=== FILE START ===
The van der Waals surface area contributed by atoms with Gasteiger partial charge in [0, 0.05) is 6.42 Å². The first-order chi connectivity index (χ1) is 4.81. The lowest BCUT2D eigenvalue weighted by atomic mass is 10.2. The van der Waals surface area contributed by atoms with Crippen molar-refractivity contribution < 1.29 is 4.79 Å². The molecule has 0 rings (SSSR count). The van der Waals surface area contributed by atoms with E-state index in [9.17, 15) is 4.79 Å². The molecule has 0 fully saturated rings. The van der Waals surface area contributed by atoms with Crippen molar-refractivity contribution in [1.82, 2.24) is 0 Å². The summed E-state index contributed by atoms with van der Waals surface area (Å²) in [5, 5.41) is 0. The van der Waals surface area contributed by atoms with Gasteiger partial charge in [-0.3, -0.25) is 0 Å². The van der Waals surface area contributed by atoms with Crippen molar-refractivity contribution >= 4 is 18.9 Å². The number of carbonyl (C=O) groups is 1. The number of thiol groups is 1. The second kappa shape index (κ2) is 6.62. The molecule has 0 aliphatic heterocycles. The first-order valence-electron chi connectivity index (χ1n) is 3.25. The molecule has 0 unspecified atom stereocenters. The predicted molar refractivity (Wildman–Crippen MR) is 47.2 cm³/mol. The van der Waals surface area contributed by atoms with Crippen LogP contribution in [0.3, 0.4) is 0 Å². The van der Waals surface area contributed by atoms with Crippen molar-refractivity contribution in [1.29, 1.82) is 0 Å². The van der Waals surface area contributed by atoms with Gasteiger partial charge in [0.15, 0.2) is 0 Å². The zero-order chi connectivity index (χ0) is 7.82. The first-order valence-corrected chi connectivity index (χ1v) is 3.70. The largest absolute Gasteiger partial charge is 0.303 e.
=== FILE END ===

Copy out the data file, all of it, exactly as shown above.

The van der Waals surface area contributed by atoms with Gasteiger partial charge in [0, 0.05) is 6.42 Å². The first-order chi connectivity index (χ1) is 4.81. The lowest BCUT2D eigenvalue weighted by atomic mass is 10.2. The van der Waals surface area contributed by atoms with Crippen molar-refractivity contribution < 1.29 is 4.79 Å². The molecule has 0 rings (SSSR count). The van der Waals surface area contributed by atoms with E-state index in [9.17, 15) is 4.79 Å². The molecule has 0 fully saturated rings. The van der Waals surface area contributed by atoms with Crippen molar-refractivity contribution in [1.82, 2.24) is 0 Å². The summed E-state index contributed by atoms with van der Waals surface area (Å²) in [5, 5.41) is 0. The van der Waals surface area contributed by atoms with Gasteiger partial charge in [-0.3, -0.25) is 0 Å². The van der Waals surface area contributed by atoms with Crippen molar-refractivity contribution >= 4 is 18.9 Å². The number of carbonyl (C=O) groups is 1. The number of thiol groups is 1. The second kappa shape index (κ2) is 6.62. The molecule has 0 aliphatic heterocycles. The first-order valence-electron chi connectivity index (χ1n) is 3.25. The molecule has 0 unspecified atom stereocenters. The predicted molar refractivity (Wildman–Crippen MR) is 47.2 cm³/mol. The van der Waals surface area contributed by atoms with Crippen LogP contribution in [0.3, 0.4) is 0 Å². The van der Waals surface area contributed by atoms with Crippen molar-refractivity contribution in [1.29, 1.82) is 0 Å². The van der Waals surface area contributed by atoms with Gasteiger partial charge in [0.15, 0.2) is 0 Å². The zero-order chi connectivity index (χ0) is 7.82. The first-order valence-corrected chi connectivity index (χ1v) is 3.70. The largest absolute Gasteiger partial charge is 0.303 e.